CBS (NYSE:CBS) CEO Les Moonves has made no secret of his desire to unload the company’s marginally profitable outdoor advertising business. Yesterday, he pulled the trigger by announcing plans to convert its U.S. portion into a real estate investment trust (REIT) and sell the rest.
Investors might pressure him to do the same with the media giant’s Simon & Schuster publishing business.
Simon & Schuster has a long, illustrious history. Founded in 1924 by M. Lincoln Schuster and Richard L. Simon, the business publishes 1,800 titles annually. Its books have won tons of awards including the Pulitzer Prize. Among its current best sellers are Proof of Heaven: A Neurosurgeon’s Journey into the Afterlife by Eben Alexander and Doris Kearns Goodwin’s Team of Rivals: The Political Genius of Abraham Lincoln, which served as the basis for Steven Spielberg’s critically acclaimed movie.
Still, like outdoor advertising, publishing has been a laggard at CBS for years. During the third quarter, the business generated revenue of $210 million on operating income of $38 million, which is worse than the outdoor segment, which reported operating income of $45 million on revenue of $486 million.
In 2012, Simon & Schuster had around 14% market share of bestselling hardcover books tracked by Publisher’s Weekly, ranking third behind Random House, which is part of the German media giant Bertelsmann, and Penguin, a division of the U.K.’s Pearson (NYSE:PSO). Unfortunately for Simon & Schuster, Random House and Penguin are set to merge, which will only added to the competitive pressures facing the business. Plus, Amazon (NASDAQ:AMZN) is increasingly snatching up consumer book spending.
All in all, as booksellers go, Simon & Schuster is a fairly small fish on a worldwide basis. As of 2012, Publisher’s Weekly says it ranked 27th among worldwide publishers.
The long-term prognosis for the book publishing business isn’t great either, particularly when it comes to printed books. According to Nielsen Book Scan, unit sales of printed books fell 9% in 2012 — roughly the same rate as its fallen for the past two years. Spending on e-books also isn’t picking up steam. Publisher’s Weekly noted in November that digital book sales accounted for 22% of all book spending in the second quarter, up 1% from the previous quarter.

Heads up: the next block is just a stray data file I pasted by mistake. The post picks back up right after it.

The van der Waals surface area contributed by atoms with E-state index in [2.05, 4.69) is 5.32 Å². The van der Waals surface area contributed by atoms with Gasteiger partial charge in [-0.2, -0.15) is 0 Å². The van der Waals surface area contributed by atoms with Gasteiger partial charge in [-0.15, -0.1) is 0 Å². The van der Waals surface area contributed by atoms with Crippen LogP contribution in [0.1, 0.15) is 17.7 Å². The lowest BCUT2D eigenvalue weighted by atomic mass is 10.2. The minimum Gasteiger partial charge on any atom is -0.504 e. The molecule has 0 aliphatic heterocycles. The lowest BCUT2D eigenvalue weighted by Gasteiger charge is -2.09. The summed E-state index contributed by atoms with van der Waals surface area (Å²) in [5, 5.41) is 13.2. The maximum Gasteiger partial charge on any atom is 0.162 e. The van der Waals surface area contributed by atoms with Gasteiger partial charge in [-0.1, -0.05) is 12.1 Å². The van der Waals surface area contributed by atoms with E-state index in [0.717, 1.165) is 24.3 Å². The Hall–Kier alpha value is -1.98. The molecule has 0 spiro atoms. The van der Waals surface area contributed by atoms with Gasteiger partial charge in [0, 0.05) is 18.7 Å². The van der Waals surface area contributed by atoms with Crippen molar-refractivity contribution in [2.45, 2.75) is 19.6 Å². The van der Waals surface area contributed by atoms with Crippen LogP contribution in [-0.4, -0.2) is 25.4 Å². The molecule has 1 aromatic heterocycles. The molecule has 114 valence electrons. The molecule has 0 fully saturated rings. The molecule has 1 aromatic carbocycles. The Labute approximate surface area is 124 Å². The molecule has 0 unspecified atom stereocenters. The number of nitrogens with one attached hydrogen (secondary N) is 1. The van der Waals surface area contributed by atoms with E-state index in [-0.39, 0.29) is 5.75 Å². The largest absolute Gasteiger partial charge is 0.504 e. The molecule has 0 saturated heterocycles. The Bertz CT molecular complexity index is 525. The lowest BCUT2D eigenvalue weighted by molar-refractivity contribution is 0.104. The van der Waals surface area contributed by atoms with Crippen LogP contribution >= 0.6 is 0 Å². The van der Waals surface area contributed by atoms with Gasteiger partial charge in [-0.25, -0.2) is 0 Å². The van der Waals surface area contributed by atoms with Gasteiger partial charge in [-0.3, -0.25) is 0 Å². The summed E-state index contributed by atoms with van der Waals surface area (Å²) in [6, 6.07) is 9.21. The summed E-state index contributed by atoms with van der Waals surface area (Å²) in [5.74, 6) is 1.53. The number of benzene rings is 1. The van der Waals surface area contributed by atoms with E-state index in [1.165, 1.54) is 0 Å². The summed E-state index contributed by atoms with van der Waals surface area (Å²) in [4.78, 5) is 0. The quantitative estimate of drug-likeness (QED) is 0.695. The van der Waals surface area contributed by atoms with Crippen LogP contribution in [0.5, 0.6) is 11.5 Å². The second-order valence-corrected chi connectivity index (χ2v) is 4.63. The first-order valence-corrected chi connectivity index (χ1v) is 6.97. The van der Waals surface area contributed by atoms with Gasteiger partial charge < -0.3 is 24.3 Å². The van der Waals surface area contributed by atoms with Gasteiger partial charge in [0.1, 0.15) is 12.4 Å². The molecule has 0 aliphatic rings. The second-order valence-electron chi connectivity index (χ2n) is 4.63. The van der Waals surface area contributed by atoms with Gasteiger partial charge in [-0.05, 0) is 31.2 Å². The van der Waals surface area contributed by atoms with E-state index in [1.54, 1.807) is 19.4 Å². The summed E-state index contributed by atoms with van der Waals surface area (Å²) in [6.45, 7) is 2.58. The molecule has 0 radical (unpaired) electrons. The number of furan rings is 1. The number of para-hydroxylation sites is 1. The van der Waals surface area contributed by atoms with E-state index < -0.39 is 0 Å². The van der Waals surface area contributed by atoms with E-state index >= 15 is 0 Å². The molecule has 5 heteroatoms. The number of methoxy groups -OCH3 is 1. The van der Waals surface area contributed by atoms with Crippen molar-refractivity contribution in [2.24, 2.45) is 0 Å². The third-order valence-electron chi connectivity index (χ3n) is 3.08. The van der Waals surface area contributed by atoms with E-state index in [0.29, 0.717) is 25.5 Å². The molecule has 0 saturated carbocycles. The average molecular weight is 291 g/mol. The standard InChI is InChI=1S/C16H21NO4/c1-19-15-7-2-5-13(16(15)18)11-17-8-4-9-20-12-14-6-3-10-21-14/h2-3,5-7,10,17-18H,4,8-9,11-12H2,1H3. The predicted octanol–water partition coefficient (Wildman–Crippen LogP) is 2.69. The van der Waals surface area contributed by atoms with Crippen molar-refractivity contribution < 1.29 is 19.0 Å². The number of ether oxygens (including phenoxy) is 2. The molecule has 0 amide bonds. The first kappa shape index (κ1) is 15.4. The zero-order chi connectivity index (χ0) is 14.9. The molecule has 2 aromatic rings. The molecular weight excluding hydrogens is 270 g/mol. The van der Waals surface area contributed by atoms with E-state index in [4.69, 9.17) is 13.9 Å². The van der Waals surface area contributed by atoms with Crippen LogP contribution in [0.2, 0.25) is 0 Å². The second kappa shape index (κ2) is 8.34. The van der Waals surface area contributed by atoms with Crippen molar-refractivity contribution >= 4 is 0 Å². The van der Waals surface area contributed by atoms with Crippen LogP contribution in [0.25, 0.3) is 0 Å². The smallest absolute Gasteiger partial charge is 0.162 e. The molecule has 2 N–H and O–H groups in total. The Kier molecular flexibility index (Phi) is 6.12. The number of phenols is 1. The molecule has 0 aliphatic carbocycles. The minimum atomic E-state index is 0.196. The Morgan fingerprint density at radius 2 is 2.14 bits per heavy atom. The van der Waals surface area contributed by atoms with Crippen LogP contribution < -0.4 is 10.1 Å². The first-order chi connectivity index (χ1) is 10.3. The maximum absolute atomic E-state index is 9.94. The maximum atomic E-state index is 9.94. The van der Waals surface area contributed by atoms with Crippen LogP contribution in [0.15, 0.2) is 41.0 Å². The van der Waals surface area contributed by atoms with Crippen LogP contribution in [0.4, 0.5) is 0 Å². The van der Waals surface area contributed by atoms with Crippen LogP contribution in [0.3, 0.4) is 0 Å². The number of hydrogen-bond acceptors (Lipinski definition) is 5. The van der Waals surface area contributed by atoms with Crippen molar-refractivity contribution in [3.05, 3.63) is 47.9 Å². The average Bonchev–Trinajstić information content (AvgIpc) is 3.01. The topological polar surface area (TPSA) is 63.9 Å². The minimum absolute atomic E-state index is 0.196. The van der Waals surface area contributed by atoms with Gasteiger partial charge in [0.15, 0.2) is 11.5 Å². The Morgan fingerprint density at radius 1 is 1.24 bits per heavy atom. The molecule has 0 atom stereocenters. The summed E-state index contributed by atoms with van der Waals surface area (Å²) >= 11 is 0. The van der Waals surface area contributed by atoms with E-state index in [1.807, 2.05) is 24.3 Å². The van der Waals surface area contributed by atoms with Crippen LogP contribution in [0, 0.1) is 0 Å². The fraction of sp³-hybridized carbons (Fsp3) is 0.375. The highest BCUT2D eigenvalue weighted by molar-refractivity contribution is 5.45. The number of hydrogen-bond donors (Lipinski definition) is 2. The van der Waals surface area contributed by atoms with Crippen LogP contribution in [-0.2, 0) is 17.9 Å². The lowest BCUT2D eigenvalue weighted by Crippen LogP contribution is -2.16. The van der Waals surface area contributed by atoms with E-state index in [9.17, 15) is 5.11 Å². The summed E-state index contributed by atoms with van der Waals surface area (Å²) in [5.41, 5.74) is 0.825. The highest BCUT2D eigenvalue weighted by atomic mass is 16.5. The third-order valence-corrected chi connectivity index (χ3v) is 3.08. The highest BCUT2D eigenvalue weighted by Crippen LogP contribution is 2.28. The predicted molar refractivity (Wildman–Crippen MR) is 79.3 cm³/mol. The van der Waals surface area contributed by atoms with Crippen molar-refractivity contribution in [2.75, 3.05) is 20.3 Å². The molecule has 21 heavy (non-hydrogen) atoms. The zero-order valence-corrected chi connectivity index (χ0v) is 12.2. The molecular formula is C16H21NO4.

For his part, Moonves said he is pleased with Simon & Schuster’s progress in the digital space and believes that it is a good fit with the rest of the company. In fact, CBS has said the outdoor segment is not part of its core content business, while publishing has relationship to its other operations.
Unfortunately, the synergies the publishing business may have had at one time with other CBS business units such as broadcast television and its corporate sibling Viacom (NASDAQ:VIAB) aren’t there any longer. For instance, DreamWorks Studios and News Corp’s (NASDAQ:NWSA) 20th Century Fox produced Lincoln.
CBS has also exited slow-growing content businesses before, although it’s been a while. The company unloaded CBS Records to Sony (NYSE:SNE) in 1987. But while investors have asked about the publishing business before, CBS has yet to come up with a satisfactory answer. A spokesperson for CBS told InvestorPlace that “Les has addressed this before publicly several times. We are not looking to sell it, but we always listen” to offers.
Investors should hope an offer comes along soon. All things considered, CBS needs to either try to expand its footprint, (which isn’t an easy task) or find someone to take Simon & Schuster off its hands.
As of this writing, Jonathan Berr was long CBS. Follow him on Twitter@jdberr.